Likewise Stuart Clark in a Guardian blog asks: was this trial about science or communication? Whilst the media is filled with stories about science being on trial, claiming that the scientists have been convicted of failing to predict the earthquake, he says the conviction was actually for errors in communication.

Still and all, I think we ought to contribute to the defence fund, which I haven't seen notice of yet, but I'm sure we shall very soon.

I'm not a seismologist but I think it's a fair bet that “inexact, incomplete and contradictory” would pretty well describe the state of that science. The lesson: they ought to have issued a statement saying WE CAN’T PREDICT EARTHQUAKES, submitted their expenses claims, and gone home.

Italian science on trial again?

Stuart Clark draws a parallel with the Galileo trial and says that, too, has been misinterpreted: the Vatican wasn’t against astronomy, just about the way Galileo communicated it.  Galileo was arraigned for communicating too much, the seismologists for too little.

To digress, Stuart illustrates his blog with the famous picture by Cristiano Banti  "Galileo facing the Roman Inquisition" (1857):

This is 19th century romanticisation, I fear. Galileo’s demeanour at his trial was very far from the defiance depicted here. More like grovelling actually.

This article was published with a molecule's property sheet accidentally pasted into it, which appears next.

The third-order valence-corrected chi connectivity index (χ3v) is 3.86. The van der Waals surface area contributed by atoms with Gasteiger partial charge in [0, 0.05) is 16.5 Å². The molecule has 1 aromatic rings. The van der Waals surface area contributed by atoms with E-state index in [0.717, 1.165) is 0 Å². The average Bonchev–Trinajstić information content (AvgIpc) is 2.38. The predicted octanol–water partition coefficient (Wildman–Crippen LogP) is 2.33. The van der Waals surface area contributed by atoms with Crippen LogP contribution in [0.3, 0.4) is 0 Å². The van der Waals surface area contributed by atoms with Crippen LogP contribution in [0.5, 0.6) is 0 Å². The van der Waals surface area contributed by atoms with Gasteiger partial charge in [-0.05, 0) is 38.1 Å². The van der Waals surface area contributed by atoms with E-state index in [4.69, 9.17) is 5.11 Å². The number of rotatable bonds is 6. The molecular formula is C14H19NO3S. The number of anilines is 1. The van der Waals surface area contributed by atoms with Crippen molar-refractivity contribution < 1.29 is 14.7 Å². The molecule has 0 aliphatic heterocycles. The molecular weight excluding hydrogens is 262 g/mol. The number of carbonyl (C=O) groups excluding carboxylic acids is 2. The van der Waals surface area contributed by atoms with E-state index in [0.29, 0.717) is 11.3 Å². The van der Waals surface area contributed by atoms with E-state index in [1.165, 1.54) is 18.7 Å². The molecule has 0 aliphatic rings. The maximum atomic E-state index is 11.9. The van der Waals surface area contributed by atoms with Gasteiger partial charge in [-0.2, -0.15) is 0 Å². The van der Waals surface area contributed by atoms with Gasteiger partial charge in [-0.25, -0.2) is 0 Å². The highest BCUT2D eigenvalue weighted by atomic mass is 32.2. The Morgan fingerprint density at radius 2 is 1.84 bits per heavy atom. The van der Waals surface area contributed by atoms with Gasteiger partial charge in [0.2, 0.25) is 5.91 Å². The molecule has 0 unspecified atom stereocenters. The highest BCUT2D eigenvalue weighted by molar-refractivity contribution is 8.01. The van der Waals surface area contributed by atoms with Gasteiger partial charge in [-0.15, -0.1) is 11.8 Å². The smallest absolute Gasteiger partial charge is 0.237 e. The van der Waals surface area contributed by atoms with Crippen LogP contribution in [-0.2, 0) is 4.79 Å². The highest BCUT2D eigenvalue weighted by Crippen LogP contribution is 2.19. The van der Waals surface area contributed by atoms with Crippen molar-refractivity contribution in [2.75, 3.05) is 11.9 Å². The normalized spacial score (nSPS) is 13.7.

The story so far

The controversial earthquake sentence was handed down Monday by an Italian court sitting in L’Aquila, the city destroyed on April 6th, 2009, with more than 1,000 people injured, and hundreds of others killed in their sleep.

The seven, all members of an official body called the National Commission for the Forecast and Prevention of Major Risks, were accused of negligence and malpractice in their evaluation of the danger of an earthquake and their duty to keep the city informed of the risks.

The case has drawn wide condemnation from international bodies including the American Geophysical Union, which said the risk of litigation may deter scientists from advising governments or even working to assess seismic risk.

According to today's Irish Times, the speaker of the Italian senate, Renato Schifani, commented: “This is a strange and embarrassing sentence. In future, [experts] asked to serve on committees like this will simply refuse.”

And one of those sentenced, Prof Enzo Boschi, said he was “desperate”, claiming he had been expecting to be acquitted. “I don’t even understand what I have been accused of, I never issued any reassurance to anyone, not I. All I said was that earthquakes are unpredictable .... I would never have excluded the possibility of a major quake in the Abruzzo, I’d have to be mad to do that.”

At the heart of the case (says Reuters) was whether the government-appointed experts gave an overly reassuring picture of the risks facing the town, which contained many ancient and fragile buildings and which had been partially destroyed three times by earthquakes over the centuries.

The case focused in particular on a series of low-level tremors which hit the region in the months preceding the earthquake and which prosecutors said should have warned experts not to underestimate the risk of a major shock.